Edited by Emilios Christodoulidis, Ruth Dukes and Marco Goldoni
Chapter 12: Law is a stage: from aesthetics to affective aestheses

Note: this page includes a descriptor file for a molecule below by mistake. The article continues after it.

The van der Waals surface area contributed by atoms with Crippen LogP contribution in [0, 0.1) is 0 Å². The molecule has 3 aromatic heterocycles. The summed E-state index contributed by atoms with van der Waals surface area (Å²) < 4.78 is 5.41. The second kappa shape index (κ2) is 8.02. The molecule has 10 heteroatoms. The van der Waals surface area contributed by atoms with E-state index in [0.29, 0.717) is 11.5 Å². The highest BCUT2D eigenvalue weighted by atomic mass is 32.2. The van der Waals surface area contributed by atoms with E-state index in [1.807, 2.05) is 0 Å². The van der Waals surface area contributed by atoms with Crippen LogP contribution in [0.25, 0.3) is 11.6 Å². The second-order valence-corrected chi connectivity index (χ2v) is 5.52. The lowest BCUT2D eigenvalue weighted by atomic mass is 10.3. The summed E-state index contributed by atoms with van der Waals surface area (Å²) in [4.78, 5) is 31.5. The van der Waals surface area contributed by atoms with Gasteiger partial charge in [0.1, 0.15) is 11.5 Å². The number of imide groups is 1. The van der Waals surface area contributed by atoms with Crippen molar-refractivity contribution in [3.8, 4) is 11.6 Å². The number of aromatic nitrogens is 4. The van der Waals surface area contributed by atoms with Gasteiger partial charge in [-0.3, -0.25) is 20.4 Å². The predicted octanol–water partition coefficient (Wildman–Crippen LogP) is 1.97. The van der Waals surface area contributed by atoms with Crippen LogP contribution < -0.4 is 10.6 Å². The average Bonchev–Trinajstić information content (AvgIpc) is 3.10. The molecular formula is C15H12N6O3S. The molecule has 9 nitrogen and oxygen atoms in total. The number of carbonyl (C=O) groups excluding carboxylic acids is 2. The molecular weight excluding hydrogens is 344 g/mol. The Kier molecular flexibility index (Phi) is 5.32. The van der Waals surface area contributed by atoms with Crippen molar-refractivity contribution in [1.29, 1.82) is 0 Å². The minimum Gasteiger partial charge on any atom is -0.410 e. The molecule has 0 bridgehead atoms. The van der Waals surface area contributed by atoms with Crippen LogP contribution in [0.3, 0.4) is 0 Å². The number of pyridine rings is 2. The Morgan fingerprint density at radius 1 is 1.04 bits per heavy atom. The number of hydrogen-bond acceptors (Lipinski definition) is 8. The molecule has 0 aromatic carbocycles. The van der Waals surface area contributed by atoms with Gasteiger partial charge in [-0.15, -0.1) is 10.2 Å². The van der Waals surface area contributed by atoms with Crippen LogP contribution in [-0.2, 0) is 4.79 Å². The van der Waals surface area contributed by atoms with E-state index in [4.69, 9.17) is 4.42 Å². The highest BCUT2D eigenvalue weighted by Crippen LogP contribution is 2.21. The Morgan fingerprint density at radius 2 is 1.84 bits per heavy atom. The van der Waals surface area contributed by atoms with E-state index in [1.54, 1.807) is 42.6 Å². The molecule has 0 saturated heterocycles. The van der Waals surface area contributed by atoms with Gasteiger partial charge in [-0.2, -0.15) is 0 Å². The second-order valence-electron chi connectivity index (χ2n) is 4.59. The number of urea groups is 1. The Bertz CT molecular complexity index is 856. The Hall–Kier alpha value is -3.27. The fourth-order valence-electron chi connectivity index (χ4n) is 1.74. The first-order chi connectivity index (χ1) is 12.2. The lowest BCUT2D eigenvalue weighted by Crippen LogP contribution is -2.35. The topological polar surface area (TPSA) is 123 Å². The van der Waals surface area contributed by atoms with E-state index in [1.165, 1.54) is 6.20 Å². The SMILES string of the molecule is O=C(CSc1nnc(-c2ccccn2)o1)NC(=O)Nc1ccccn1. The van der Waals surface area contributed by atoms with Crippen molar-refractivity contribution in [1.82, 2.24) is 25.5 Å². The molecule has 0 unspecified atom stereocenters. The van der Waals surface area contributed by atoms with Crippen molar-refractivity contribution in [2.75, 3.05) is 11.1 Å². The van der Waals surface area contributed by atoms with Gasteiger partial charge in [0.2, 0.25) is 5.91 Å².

Legal aesthetics is increasingly less about looking at law and aesthetics or art together, and rather about understanding the aesthetic practices the law employs in order to prove itself socially relevant. This is not an isolated legal phenomenon but largely a consequence of a shift in aesthetics as a whole, from the ontology of definition (beauty, art, sublime) to the new ontology of apparition (or staging). This means that the law must stage itself in a consumer-oriented way, to market itself in a socially engaging way, and to package itself in a media-appetising way in order to legitimise itself and its continuous social role. From the society of discipline (Foucault) to that of control (Deleuze), and now to that of self-staging, the law deals with the need for legitimation by marketing itself as desirable. This legal ‘selfie’, as it were, relies on manipulation of affects to generate an atmosphere in which the law can carry on proving itself relevant. In this chapter, after surveying the established connection between law and art/aesthetics, I engage with the shift from aesthetics of definition to aestheses of immersion, namely immersion into affects that involve sensorial and emotional responses. In order to demonstrate this empirically, I look into the experimental performance ‘No Feedback’ (London 2015) that dealt with issues of atmosphere engineering, distinction as aesthetic choice and aesthesic immersion.
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